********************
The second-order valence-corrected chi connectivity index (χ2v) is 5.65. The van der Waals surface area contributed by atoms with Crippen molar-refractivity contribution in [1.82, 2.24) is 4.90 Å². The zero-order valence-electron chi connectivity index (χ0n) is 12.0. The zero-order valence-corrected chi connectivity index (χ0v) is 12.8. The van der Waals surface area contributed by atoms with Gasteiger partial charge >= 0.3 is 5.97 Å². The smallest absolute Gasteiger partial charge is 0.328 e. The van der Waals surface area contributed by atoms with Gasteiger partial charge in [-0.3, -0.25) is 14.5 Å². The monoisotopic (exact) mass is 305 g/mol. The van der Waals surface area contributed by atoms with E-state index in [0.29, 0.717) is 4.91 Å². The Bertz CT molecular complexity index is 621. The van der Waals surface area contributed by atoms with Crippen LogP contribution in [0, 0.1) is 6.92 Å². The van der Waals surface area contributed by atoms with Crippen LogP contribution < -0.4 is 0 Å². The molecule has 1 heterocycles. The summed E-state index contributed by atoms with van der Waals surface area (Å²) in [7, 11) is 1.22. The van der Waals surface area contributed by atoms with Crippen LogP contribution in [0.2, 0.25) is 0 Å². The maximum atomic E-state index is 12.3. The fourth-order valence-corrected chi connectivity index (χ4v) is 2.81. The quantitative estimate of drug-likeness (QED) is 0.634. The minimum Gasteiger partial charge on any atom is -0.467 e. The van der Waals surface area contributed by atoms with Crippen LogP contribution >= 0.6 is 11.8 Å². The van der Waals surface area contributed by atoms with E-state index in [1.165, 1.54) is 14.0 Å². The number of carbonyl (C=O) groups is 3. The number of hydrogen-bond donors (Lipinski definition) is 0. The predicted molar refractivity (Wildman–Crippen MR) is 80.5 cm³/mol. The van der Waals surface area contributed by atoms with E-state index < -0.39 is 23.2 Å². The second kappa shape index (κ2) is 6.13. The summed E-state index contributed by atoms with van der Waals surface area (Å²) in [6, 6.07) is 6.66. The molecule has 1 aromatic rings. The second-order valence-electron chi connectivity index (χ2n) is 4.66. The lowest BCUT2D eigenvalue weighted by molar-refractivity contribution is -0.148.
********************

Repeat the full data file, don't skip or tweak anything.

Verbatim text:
The second-order valence-corrected chi connectivity index (χ2v) is 5.65. The van der Waals surface area contributed by atoms with Crippen molar-refractivity contribution in [1.82, 2.24) is 4.90 Å². The zero-order valence-electron chi connectivity index (χ0n) is 12.0. The zero-order valence-corrected chi connectivity index (χ0v) is 12.8. The van der Waals surface area contributed by atoms with Gasteiger partial charge >= 0.3 is 5.97 Å². The smallest absolute Gasteiger partial charge is 0.328 e. The van der Waals surface area contributed by atoms with Gasteiger partial charge in [-0.3, -0.25) is 14.5 Å². The monoisotopic (exact) mass is 305 g/mol. The van der Waals surface area contributed by atoms with E-state index in [0.29, 0.717) is 4.91 Å². The Bertz CT molecular complexity index is 621. The van der Waals surface area contributed by atoms with Crippen LogP contribution in [0, 0.1) is 6.92 Å². The van der Waals surface area contributed by atoms with Crippen LogP contribution < -0.4 is 0 Å². The molecule has 1 heterocycles. The summed E-state index contributed by atoms with van der Waals surface area (Å²) in [7, 11) is 1.22. The van der Waals surface area contributed by atoms with Crippen LogP contribution in [0.2, 0.25) is 0 Å². The maximum atomic E-state index is 12.3. The fourth-order valence-corrected chi connectivity index (χ4v) is 2.81. The quantitative estimate of drug-likeness (QED) is 0.634. The minimum Gasteiger partial charge on any atom is -0.467 e. The van der Waals surface area contributed by atoms with Crippen LogP contribution >= 0.6 is 11.8 Å². The van der Waals surface area contributed by atoms with E-state index in [1.165, 1.54) is 14.0 Å². The number of carbonyl (C=O) groups is 3. The number of hydrogen-bond donors (Lipinski definition) is 0. The predicted molar refractivity (Wildman–Crippen MR) is 80.5 cm³/mol. The van der Waals surface area contributed by atoms with E-state index < -0.39 is 23.2 Å². The second kappa shape index (κ2) is 6.13. The summed E-state index contributed by atoms with van der Waals surface area (Å²) in [6, 6.07) is 6.66. The molecule has 1 aromatic rings. The second-order valence-electron chi connectivity index (χ2n) is 4.66. The lowest BCUT2D eigenvalue weighted by molar-refractivity contribution is -0.148.